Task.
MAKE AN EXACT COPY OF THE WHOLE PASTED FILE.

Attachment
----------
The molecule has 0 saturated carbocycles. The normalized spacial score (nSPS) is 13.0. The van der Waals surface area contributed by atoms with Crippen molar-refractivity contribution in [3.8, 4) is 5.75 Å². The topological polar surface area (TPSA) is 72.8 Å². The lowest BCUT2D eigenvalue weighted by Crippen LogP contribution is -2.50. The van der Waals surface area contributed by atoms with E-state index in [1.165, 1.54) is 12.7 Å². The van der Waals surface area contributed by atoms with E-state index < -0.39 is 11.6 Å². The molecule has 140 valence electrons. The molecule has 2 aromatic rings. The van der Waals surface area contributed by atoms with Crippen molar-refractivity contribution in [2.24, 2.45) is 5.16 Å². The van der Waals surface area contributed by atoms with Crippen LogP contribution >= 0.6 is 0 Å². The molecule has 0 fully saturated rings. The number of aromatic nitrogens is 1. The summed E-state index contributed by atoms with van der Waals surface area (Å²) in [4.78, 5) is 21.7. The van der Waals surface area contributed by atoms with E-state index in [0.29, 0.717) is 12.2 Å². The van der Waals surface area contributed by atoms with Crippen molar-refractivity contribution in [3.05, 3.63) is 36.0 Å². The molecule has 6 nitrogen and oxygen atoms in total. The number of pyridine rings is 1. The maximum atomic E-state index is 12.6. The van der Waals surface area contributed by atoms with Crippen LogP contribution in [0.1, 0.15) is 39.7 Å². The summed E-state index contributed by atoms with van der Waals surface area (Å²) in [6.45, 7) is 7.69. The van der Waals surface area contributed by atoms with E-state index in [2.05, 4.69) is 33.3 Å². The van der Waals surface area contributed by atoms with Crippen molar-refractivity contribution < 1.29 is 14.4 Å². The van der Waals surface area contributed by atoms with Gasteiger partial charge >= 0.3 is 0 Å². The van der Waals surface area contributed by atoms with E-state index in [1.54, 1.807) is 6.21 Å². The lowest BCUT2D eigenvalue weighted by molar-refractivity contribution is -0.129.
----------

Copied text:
The molecule has 0 saturated carbocycles. The normalized spacial score (nSPS) is 13.0. The van der Waals surface area contributed by atoms with Crippen molar-refractivity contribution in [3.8, 4) is 5.75 Å². The topological polar surface area (TPSA) is 72.8 Å². The lowest BCUT2D eigenvalue weighted by Crippen LogP contribution is -2.50. The van der Waals surface area contributed by atoms with E-state index in [1.165, 1.54) is 12.7 Å². The van der Waals surface area contributed by atoms with E-state index < -0.39 is 11.6 Å². The molecule has 140 valence electrons. The molecule has 2 aromatic rings. The van der Waals surface area contributed by atoms with Crippen molar-refractivity contribution in [2.24, 2.45) is 5.16 Å². The van der Waals surface area contributed by atoms with Crippen LogP contribution >= 0.6 is 0 Å². The molecule has 0 fully saturated rings. The number of aromatic nitrogens is 1. The summed E-state index contributed by atoms with van der Waals surface area (Å²) in [4.78, 5) is 21.7. The van der Waals surface area contributed by atoms with E-state index in [0.29, 0.717) is 12.2 Å². The van der Waals surface area contributed by atoms with Crippen molar-refractivity contribution in [3.05, 3.63) is 36.0 Å². The molecule has 6 nitrogen and oxygen atoms in total. The number of pyridine rings is 1. The maximum atomic E-state index is 12.6. The van der Waals surface area contributed by atoms with Crippen LogP contribution in [0.1, 0.15) is 39.7 Å². The summed E-state index contributed by atoms with van der Waals surface area (Å²) in [6.45, 7) is 7.69. The van der Waals surface area contributed by atoms with E-state index in [2.05, 4.69) is 33.3 Å². The van der Waals surface area contributed by atoms with Crippen molar-refractivity contribution < 1.29 is 14.4 Å². The van der Waals surface area contributed by atoms with Gasteiger partial charge >= 0.3 is 0 Å². The van der Waals surface area contributed by atoms with E-state index in [1.54, 1.807) is 6.21 Å². The lowest BCUT2D eigenvalue weighted by molar-refractivity contribution is -0.129.